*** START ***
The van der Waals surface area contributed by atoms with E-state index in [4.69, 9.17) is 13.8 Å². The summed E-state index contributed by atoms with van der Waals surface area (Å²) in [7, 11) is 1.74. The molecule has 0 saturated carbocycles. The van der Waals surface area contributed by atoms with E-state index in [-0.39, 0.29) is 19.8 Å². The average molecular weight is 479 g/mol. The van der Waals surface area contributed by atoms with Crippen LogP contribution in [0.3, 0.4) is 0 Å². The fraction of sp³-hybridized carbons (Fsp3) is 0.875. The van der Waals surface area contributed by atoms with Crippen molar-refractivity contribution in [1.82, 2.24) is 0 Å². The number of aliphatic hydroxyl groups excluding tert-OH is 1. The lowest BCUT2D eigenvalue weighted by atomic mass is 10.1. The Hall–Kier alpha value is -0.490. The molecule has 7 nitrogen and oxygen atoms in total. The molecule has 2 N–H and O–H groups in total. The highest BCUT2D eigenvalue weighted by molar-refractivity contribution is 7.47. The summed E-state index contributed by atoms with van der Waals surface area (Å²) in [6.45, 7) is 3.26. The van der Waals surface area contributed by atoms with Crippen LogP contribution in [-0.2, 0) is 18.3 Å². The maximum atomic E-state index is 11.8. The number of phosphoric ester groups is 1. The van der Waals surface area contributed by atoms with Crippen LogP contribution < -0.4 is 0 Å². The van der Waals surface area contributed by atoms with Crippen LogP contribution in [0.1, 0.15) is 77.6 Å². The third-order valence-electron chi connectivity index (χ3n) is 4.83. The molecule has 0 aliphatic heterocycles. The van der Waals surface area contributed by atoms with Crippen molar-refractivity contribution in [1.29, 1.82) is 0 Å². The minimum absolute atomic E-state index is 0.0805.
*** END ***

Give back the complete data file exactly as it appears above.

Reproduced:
The van der Waals surface area contributed by atoms with E-state index in [4.69, 9.17) is 13.8 Å². The summed E-state index contributed by atoms with van der Waals surface area (Å²) in [7, 11) is 1.74. The molecule has 0 saturated carbocycles. The van der Waals surface area contributed by atoms with E-state index in [-0.39, 0.29) is 19.8 Å². The average molecular weight is 479 g/mol. The van der Waals surface area contributed by atoms with Crippen LogP contribution in [0.3, 0.4) is 0 Å². The fraction of sp³-hybridized carbons (Fsp3) is 0.875. The van der Waals surface area contributed by atoms with Crippen molar-refractivity contribution in [1.82, 2.24) is 0 Å². The number of aliphatic hydroxyl groups excluding tert-OH is 1. The lowest BCUT2D eigenvalue weighted by atomic mass is 10.1. The Hall–Kier alpha value is -0.490. The molecule has 7 nitrogen and oxygen atoms in total. The molecule has 2 N–H and O–H groups in total. The highest BCUT2D eigenvalue weighted by molar-refractivity contribution is 7.47. The summed E-state index contributed by atoms with van der Waals surface area (Å²) in [6.45, 7) is 3.26. The van der Waals surface area contributed by atoms with Crippen LogP contribution in [-0.2, 0) is 18.3 Å². The maximum atomic E-state index is 11.8. The number of phosphoric ester groups is 1. The van der Waals surface area contributed by atoms with Crippen LogP contribution < -0.4 is 0 Å². The van der Waals surface area contributed by atoms with Crippen LogP contribution in [0.1, 0.15) is 77.6 Å². The third-order valence-electron chi connectivity index (χ3n) is 4.83. The molecule has 0 aliphatic heterocycles. The van der Waals surface area contributed by atoms with Crippen molar-refractivity contribution in [1.29, 1.82) is 0 Å². The minimum absolute atomic E-state index is 0.0805.